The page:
The Irish Times view on the clashes in Jerusalem: Fuel to the fire

For Palestinians, who hope to see East Jerusalem as capital of their state, the march and evictions are expressions of the one issue: Israel’s determination to make that aspiration impossible

Palestinians and Israeli police have clashed outside al-Aqsa mosque, Islam's third-holiest site, in on-going violence in Jerusalem that has raised international concern. Video: Reuters

 

The provocative marking yesterday of Jerusalem Day, when Israel commemorates its capture of the Holy City, the West Bank and Gaza in the 1967 Six Day War, was always going to bring trouble. It is an annual flashpoint between Arabs and rightwing settlers, who march through East Jerusalem under police protection and into the Muslim quarter of the old city.

But escalating tensions in East Jerusalem in recent weeks over expected Israeli supreme court-ordered evictions of Palestinian families from their homes has added fuel to the fire. The court’s decision was due yesterday but temporarily deferred on Sunday to allay concerns from the US and EU among others.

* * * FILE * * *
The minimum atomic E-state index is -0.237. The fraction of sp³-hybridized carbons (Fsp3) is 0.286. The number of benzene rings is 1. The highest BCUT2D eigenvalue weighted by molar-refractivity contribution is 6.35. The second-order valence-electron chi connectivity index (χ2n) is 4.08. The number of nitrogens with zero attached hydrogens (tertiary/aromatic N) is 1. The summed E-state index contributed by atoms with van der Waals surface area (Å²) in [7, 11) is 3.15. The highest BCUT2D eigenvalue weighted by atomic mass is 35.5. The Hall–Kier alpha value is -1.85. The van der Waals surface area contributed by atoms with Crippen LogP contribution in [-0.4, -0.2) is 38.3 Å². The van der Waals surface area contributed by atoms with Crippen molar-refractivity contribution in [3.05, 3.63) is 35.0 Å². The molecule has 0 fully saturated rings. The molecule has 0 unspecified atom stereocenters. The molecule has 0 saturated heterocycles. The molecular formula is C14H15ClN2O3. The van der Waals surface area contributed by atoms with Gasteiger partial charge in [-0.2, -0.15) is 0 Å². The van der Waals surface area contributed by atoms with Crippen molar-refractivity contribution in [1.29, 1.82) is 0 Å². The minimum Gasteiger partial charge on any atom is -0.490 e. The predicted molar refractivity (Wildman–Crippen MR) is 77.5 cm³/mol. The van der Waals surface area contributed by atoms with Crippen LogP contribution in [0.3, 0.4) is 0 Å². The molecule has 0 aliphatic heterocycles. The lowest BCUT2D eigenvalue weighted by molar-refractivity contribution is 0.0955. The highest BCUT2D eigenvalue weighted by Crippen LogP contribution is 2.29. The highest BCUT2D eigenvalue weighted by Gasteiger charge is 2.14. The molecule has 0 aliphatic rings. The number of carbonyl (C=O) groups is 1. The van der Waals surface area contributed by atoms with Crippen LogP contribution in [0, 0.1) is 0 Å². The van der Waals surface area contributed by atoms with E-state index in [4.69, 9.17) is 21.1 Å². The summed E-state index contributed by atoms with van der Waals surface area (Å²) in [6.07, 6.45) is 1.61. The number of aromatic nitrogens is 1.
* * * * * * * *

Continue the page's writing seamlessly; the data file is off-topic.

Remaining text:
Close to 300 Palestinians were injured when police stormed the Al Aqsa mosque, the third holiest site in Islam and revered by Jews as the Temple Mount, in a bid to ensure that Jewish worshippers at the Western Wall would not face attacks from the compound. The invasion of the shrine has been condemned throughout the Arab world.

Although Israeli intelligence is reported to have advised the police to curtail the settlers’ march, the police agreed it should go ahead. Addressing cabinet, prime minister Binyamin Netanyahu said Israel “will not allow any extremists to destabilise the calm in Jerusalem. We will enforce law and order decisively and responsibly”.

“We will continue to maintain freedom of worship for all faiths, but we will not allow violent disturbances,” he said, adding: “We emphatically reject the pressures not to build in Jerusalem.”

For Palestinians, who hope to see East Jerusalem as capital of their state, the march and evictions are expressions of the one issue: Israel’s determination to make that aspiration impossible and its related privileging of Jewish land claims in the city. Under Israeli law, Jews who can prove a title from before the 1948 war that accompanied the country’s creation can reclaim their Jerusalem properties, the central issue in the current court case. Hundreds of thousands of Arabs were displaced in the same conflict but no similar law exists for Palestinians who lost their homes .

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